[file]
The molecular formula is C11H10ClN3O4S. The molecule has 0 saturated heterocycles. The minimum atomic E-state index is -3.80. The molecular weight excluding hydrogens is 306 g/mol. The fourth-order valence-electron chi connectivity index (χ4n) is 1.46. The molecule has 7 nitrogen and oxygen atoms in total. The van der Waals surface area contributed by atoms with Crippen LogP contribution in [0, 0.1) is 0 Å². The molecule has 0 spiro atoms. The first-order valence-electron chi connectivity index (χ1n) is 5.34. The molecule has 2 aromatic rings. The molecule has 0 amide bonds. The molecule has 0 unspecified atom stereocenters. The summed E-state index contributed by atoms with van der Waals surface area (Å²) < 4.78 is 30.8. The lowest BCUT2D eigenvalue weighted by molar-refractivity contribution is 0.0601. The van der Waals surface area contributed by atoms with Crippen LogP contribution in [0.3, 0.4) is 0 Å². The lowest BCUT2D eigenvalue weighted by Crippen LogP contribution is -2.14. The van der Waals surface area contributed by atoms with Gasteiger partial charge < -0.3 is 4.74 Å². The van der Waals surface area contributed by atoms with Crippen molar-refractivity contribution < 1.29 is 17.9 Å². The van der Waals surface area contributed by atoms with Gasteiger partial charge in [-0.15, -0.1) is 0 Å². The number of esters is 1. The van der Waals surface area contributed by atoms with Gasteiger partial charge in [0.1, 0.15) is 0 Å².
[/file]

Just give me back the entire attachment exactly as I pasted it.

The molecular formula is C11H10ClN3O4S. The molecule has 0 saturated heterocycles. The minimum atomic E-state index is -3.80. The molecular weight excluding hydrogens is 306 g/mol. The fourth-order valence-electron chi connectivity index (χ4n) is 1.46. The molecule has 7 nitrogen and oxygen atoms in total. The van der Waals surface area contributed by atoms with Crippen LogP contribution in [0, 0.1) is 0 Å². The molecule has 0 spiro atoms. The first-order valence-electron chi connectivity index (χ1n) is 5.34. The molecule has 2 aromatic rings. The molecule has 0 amide bonds. The molecule has 0 unspecified atom stereocenters. The summed E-state index contributed by atoms with van der Waals surface area (Å²) < 4.78 is 30.8. The lowest BCUT2D eigenvalue weighted by molar-refractivity contribution is 0.0601. The van der Waals surface area contributed by atoms with Crippen LogP contribution in [0.3, 0.4) is 0 Å². The lowest BCUT2D eigenvalue weighted by Crippen LogP contribution is -2.14. The van der Waals surface area contributed by atoms with Gasteiger partial charge < -0.3 is 4.74 Å². The van der Waals surface area contributed by atoms with Crippen molar-refractivity contribution < 1.29 is 17.9 Å². The van der Waals surface area contributed by atoms with Gasteiger partial charge in [-0.15, -0.1) is 0 Å². The number of esters is 1. The van der Waals surface area contributed by atoms with Gasteiger partial charge in [0.1, 0.15) is 0 Å².